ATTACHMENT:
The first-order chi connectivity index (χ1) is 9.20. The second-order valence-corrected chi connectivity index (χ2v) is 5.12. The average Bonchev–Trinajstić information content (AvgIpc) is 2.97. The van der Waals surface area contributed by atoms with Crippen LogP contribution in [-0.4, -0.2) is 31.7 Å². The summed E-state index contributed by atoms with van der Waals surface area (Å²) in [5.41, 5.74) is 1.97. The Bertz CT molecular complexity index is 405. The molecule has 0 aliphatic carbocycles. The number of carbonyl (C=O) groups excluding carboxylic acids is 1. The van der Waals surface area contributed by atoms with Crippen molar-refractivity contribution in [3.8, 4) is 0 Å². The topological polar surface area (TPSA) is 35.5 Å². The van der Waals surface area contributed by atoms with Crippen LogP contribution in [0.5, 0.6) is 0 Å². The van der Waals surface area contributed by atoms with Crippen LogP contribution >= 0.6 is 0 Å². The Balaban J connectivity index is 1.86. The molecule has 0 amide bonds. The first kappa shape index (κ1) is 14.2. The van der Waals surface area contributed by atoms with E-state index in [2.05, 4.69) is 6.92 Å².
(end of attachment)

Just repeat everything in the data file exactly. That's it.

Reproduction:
The first-order chi connectivity index (χ1) is 9.20. The second-order valence-corrected chi connectivity index (χ2v) is 5.12. The average Bonchev–Trinajstić information content (AvgIpc) is 2.97. The van der Waals surface area contributed by atoms with Crippen LogP contribution in [-0.4, -0.2) is 31.7 Å². The summed E-state index contributed by atoms with van der Waals surface area (Å²) in [5.41, 5.74) is 1.97. The Bertz CT molecular complexity index is 405. The molecule has 0 aliphatic carbocycles. The number of carbonyl (C=O) groups excluding carboxylic acids is 1. The van der Waals surface area contributed by atoms with Crippen molar-refractivity contribution in [3.8, 4) is 0 Å². The topological polar surface area (TPSA) is 35.5 Å². The van der Waals surface area contributed by atoms with Crippen LogP contribution in [0.5, 0.6) is 0 Å². The van der Waals surface area contributed by atoms with Crippen LogP contribution >= 0.6 is 0 Å². The Balaban J connectivity index is 1.86. The molecule has 0 amide bonds. The first kappa shape index (κ1) is 14.2. The van der Waals surface area contributed by atoms with E-state index in [2.05, 4.69) is 6.92 Å².